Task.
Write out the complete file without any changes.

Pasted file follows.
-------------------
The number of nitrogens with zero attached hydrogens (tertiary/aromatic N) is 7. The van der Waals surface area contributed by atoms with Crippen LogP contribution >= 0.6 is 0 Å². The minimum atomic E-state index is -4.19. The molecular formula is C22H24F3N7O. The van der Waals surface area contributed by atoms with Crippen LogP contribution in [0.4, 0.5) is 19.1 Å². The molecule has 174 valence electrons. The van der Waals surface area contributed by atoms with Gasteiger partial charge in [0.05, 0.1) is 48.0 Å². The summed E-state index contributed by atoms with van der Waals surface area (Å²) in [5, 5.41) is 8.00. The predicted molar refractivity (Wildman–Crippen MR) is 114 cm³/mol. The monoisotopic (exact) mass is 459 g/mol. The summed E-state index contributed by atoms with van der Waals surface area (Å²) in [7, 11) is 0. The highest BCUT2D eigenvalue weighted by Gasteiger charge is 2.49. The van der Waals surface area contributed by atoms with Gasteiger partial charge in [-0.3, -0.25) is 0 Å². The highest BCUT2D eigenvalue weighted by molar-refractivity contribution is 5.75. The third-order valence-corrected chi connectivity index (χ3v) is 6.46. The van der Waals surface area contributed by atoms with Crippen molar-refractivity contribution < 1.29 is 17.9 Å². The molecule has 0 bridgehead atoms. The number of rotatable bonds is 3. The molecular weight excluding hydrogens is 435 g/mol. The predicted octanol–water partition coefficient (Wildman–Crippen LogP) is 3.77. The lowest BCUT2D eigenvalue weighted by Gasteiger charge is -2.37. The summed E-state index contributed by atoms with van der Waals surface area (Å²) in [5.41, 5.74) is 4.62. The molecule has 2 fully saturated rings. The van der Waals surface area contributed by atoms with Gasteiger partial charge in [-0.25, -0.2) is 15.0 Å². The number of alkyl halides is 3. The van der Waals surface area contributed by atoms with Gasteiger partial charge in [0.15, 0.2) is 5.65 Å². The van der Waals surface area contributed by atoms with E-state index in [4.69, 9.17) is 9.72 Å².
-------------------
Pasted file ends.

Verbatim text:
The number of nitrogens with zero attached hydrogens (tertiary/aromatic N) is 7. The van der Waals surface area contributed by atoms with Crippen LogP contribution >= 0.6 is 0 Å². The minimum atomic E-state index is -4.19. The molecular formula is C22H24F3N7O. The van der Waals surface area contributed by atoms with Crippen LogP contribution in [0.4, 0.5) is 19.1 Å². The molecule has 174 valence electrons. The van der Waals surface area contributed by atoms with Gasteiger partial charge in [0.05, 0.1) is 48.0 Å². The summed E-state index contributed by atoms with van der Waals surface area (Å²) in [5, 5.41) is 8.00. The predicted molar refractivity (Wildman–Crippen MR) is 114 cm³/mol. The monoisotopic (exact) mass is 459 g/mol. The summed E-state index contributed by atoms with van der Waals surface area (Å²) in [7, 11) is 0. The highest BCUT2D eigenvalue weighted by Gasteiger charge is 2.49. The van der Waals surface area contributed by atoms with Gasteiger partial charge in [-0.3, -0.25) is 0 Å². The highest BCUT2D eigenvalue weighted by molar-refractivity contribution is 5.75. The third-order valence-corrected chi connectivity index (χ3v) is 6.46. The van der Waals surface area contributed by atoms with Crippen molar-refractivity contribution < 1.29 is 17.9 Å². The molecule has 0 bridgehead atoms. The number of rotatable bonds is 3. The molecular weight excluding hydrogens is 435 g/mol. The predicted octanol–water partition coefficient (Wildman–Crippen LogP) is 3.77. The lowest BCUT2D eigenvalue weighted by Gasteiger charge is -2.37. The summed E-state index contributed by atoms with van der Waals surface area (Å²) in [5.41, 5.74) is 4.62. The molecule has 2 fully saturated rings. The van der Waals surface area contributed by atoms with Gasteiger partial charge in [-0.25, -0.2) is 15.0 Å². The number of alkyl halides is 3. The van der Waals surface area contributed by atoms with Gasteiger partial charge in [0.15, 0.2) is 5.65 Å². The van der Waals surface area contributed by atoms with E-state index in [4.69, 9.17) is 9.72 Å².